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Court Takes Measures to Prevent Frivolous Class Actions

The Tel Aviv District Court ruled recently on complaints about website accessibility declarations. It stated that consumers must first address concerns with website owners before pursuing class action motions.



In recent years, a phenomenon has emerged: consumers filing numerous duplicate motions against businesses, mainly small ones. These motions, sometimes filed on the same day, allege website accessibility violations. Many of these motions are retracted shortly after submission, as business owners swiftly address minor infractions and agree to compensate petitioners and their legal representatives with thousands, sometimes tens of thousands, of shekels. This resolution often results from cost-benefit analysis of litigation expenses after enduring significant damages and costs from lawsuits.

Ram Ben Or v. Aviv Investment House Ltd.


The court issued the ruling with respect to six separate motions to certify class actions. The motions alleged failure to publish an accessibility declaration, a failure to publish accessibility arrangements, and a failure to publish the details of the accessibility coordinator on the companies’ websites. Shortly after filing the motions, the parties submitted withdrawal applications for the court’s approval. These included payments of thousands of shekels to the petitioners and their lawyers.


The court approved motion withdrawals but reduced settlements to petitioners and lawyers to only ILS 1,000. In the court’s opinion, this sum is enough to cover the hassle that would have been involved in sending a letter of complaint first to the company instead of filing a motion to certify a class action.


The court’s position with regard to lawsuits of this type, which do not involve actual inaccessibility but merely a failure to publish an accessibility declaration, is that a class action is not the appropriate, efficient, or proportional way to handle such immaterial violations. Rather, it should only be used as a last resort.


Accordingly, the court ruled that consumers must first complain to the website owners before filing a motion to certify a class action. Several factors formed the basis of the court’s position. These include its interpretation of the law and obligations under accessibility laws, along with the duty of good faith imposed on the petitioner. The court suggests consumers who don’t complain to website owners first might face accusations of process abuse.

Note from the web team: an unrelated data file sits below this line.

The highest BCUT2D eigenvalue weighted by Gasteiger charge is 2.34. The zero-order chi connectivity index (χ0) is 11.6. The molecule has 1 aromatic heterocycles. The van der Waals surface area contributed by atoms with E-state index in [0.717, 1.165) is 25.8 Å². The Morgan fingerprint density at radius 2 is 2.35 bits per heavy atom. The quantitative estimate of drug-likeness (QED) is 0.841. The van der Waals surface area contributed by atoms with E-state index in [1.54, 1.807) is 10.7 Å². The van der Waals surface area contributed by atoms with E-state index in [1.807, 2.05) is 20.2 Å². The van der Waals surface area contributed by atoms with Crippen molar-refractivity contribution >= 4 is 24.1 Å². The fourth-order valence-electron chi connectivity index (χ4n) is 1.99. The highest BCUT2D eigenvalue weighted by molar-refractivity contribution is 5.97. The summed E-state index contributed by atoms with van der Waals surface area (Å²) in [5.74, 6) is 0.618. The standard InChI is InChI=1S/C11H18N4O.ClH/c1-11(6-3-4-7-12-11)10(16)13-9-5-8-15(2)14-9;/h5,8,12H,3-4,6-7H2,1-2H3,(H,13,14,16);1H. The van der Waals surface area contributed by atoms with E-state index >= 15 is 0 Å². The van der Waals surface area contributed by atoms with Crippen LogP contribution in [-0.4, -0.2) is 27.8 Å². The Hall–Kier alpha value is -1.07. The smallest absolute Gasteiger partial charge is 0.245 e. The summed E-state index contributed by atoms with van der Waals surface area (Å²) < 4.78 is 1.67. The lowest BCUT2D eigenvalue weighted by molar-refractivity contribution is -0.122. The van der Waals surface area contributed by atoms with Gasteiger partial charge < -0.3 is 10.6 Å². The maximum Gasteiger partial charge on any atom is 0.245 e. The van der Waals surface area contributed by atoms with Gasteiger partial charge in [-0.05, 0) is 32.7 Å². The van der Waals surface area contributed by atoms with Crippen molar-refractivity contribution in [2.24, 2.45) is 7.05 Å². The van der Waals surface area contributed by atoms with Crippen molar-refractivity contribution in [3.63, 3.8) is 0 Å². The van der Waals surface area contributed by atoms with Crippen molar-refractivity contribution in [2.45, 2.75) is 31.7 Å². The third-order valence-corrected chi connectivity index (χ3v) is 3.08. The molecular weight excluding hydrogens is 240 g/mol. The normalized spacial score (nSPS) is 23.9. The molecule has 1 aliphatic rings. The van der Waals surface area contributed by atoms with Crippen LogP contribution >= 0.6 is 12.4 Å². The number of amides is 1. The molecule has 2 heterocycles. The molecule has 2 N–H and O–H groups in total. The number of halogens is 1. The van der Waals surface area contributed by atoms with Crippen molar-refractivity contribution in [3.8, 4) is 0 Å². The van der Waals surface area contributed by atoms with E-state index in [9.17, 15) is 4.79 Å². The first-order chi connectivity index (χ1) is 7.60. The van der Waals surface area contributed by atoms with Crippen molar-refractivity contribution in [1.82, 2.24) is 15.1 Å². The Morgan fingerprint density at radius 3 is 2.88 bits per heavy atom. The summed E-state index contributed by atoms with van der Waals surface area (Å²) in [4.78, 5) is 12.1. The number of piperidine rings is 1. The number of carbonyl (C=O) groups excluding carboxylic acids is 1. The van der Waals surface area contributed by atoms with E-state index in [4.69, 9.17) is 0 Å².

Duty of Good Faith


Within this context, the court emphasized the damage caused to defendants in lawsuits of this type, which are predominantly small and family businesses, who recoil when served a claim for millions of shekels. It also noted the unnecessary burden that such lawsuits impose on the courts. Consumers addressing complaints directly to businesses in good faith can prevent the need for court motions. This will prevent superfluous anguish to the website owner and to the general public, as well as enable the court to use its limited time resources on other cases.

Court Raises a Barrier against Frivolous Lawsuits


It is important to note that, at this stage, this is a district court ruling that, as stated, relates only to cases in which the alleged violation is merely a failure to publish an accessibility declaration. Thus, it is not binding on all judges. Nevertheless, other judges have also had to contend with this trend. The considerable burden on the courts in recent years, due to the exponential rise in motions to certify accessibility class actions, particularly highlights this issue. In the wake of this ruling, we are already seeing an increase in the number of complaints sent directly to companies before the filing of motions to certify class actions, especially complaints about accessibility and consumer issues. One can assume this trend will continue.


A clear example of this can be found in the outcomes of legal proceedings where requests for approval of class actions were filed against numerous public companies and reporting corporations in Israel. Our firm represented all of these entities. These actions alleged the lack of access to their financial reports. As part of the judgment rendered in the same proceedings, the court summarily dismissed all 66 class actions. This occurred after the court recommended that the plaintiffs in the class actions withdraw from the proceedings. The court cited, among other reasons, their failure to comply with the obligation of early application.




Barnea Jaffa Lande’s Litigation Department is at your service to answer any questions about class actions, accessibility lawsuits, or other issues.


Adv. Zohar Haim Levinger is an associate in the firm’s Litigation Department.

Tags: Accessibility | class actions